In this third article following the launch of the European Association of Parental Alienation Practitioners, I am taking a brief look at what EAPAP will mean in terms of family law.  Whilst I cannot be detailed as each member country has a different legal framework in place, I understand enough about the difference in legal systems in member countries to be able to predict what such an association can do to create the necessary paradigm shifts that allow change to occur.

During the conference I spoke with Dr Simona Valdica from Romania, a country which has criminalised parental alienation. Our discussions confirmed for me that the belief that simply making it illegal to alienate a child will resolve the problem is erroneous. Dr Simona spoke of the work her organisation continues to do in the deeply complex field of serious and entrenched parental alienation and how even in the face of alienation of a child being a criminal act, the problem still remains.

This is because parental alienation is a problem with a human face and as such cannot be eradicated by the use of the law alone. For if laws made people behave themselves properly, we would have no need of prisons. And if laws made people behave better in general, we would not suffer the problem of anti social behaviour in our societies.  Laws alone cannot prevent parental alienation, legislation may make people feel that things are more just and it may discourage some of those who alienate, but it will not, cannot stop the problem entirely because it is a problem with a human face and as such requires the legal mental health interlock to properly address it.

The legal and mental health interlock is the concept by which the mental health intervention is held firmly in place by the legal system.  Therapists, coaches and mediators who work within this system are involved in a hierarchical multi disciplinary team who see the Judge as the super parent, guiding and enforcing participation by the parties.  This dynamic causes the shift in power which is often necessary to free the child from the captured mindset which is underpinned by coercive control. When this dynamic shifts, therapists work with the child to hold the splitting and restore the relationship between child and rejected parent.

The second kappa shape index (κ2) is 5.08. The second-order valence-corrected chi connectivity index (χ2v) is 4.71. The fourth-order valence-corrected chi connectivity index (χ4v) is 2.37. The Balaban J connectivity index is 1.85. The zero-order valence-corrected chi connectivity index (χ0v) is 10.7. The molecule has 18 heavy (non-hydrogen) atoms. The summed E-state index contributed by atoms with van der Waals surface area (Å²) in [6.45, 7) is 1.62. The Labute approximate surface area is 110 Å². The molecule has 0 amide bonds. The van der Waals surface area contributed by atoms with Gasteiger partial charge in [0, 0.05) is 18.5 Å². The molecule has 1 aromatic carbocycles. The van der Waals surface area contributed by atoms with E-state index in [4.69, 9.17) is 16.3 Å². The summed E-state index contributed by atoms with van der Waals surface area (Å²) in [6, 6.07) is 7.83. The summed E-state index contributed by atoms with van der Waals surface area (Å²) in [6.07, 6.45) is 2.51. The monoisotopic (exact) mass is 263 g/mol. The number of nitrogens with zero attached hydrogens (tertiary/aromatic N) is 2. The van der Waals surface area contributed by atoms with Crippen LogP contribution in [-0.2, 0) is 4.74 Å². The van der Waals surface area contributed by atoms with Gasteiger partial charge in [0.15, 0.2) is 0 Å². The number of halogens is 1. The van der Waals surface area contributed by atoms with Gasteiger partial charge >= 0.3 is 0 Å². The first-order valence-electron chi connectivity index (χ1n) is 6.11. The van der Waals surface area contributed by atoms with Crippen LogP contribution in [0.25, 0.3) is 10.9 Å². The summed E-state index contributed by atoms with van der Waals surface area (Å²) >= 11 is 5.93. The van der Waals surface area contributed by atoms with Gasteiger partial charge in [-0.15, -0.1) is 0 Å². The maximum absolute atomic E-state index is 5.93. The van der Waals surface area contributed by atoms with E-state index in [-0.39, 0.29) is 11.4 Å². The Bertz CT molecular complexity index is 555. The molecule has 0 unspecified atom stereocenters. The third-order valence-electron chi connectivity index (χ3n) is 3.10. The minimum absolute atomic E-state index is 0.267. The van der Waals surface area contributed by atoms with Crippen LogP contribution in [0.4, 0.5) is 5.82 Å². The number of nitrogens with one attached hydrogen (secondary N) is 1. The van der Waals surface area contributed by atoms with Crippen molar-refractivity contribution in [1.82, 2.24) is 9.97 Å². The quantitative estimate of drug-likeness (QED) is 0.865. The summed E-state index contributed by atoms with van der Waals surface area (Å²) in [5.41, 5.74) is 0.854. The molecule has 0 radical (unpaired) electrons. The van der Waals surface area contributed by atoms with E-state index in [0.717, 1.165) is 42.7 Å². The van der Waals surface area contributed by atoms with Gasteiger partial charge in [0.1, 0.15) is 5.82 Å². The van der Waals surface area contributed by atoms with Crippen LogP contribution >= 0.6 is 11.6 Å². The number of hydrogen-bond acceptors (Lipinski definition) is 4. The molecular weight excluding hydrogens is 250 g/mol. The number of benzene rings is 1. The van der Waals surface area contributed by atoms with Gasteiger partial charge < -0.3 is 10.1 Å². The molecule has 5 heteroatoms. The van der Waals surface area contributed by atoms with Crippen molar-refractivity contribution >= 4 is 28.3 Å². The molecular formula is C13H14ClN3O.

This is very delicate work and requires the understanding and participation of the legal professionals and the mental health team treating the problem.  In some countries where there are inquisitorial approaches to law, this is more easily achieved, in others where the legal system is adversarial, it is less easy.

Nevertheless, the law and the mental health intervention, when properly interlocked, can achieve great things for alienated children, who can be released from the alienation reaction swiftly. Once released, the child must then be taken through the recovery steps to full integration of the splitting reaction and protected as they progress through this from the continued influence of the alienating parent.

These principles of practice are curated from the international research and will be codified by EAPAP into training programmes for practitioners.  Additional education and training for ancillary staff will be provided so that all professionals around the alienated child and family, are enabled to understand the problem and how to work with it.  Supervision, mentoring and safeguarding will be at the heart of EAPAP and all members will receive regular CPD input.  What will emerge, is a workforce which is capable of dealing with the problem of parental alienation swiftly and successfully.

Training from senior members of EAPAP, to the Judiciary in each member country will be a core part of delivery. As Dr Simona told me, it is that training which offers Judges and Lawyers, the understanding and confidence to understand the issue and their role in resolving it.  With people who are key in their field in their own country, best practice in delivery of treatment and training is very accessible for translation into all countries. We are already looking at assessment protocols being used in Croatia to begin the process of building a standardised approach to formulating interventions.

The new Association will provide a great deal of information, training and awareness around the issue of parental alienation for all legal professionals in member countries. It will also provide an accredited workforce which is capable of responding to the problem in line with international standards of practice.  As much of the focus of the Association will also be upon research into the issue, evidence based interventions which emerge from research in Europe, will be at the heart of this delivery.

In the coming months and years, the new Association will benefit Family Law in each member country in myriad ways, changing the possibilities for clients and their children significantly.   Our work, which is already welcomed by the Judiciary in different countries across Europe, will bring change for children in what used to be considered intractable cases but which will now be recognised as those in need of specialist interventions provided by the European Association of Parental Alienation Practitioners.

Legal professionals who wish to understand more about the European Association of Parental Alienation Practitioners will soon be able to make enquiries via our website which is being developed as an information hub for all member countries.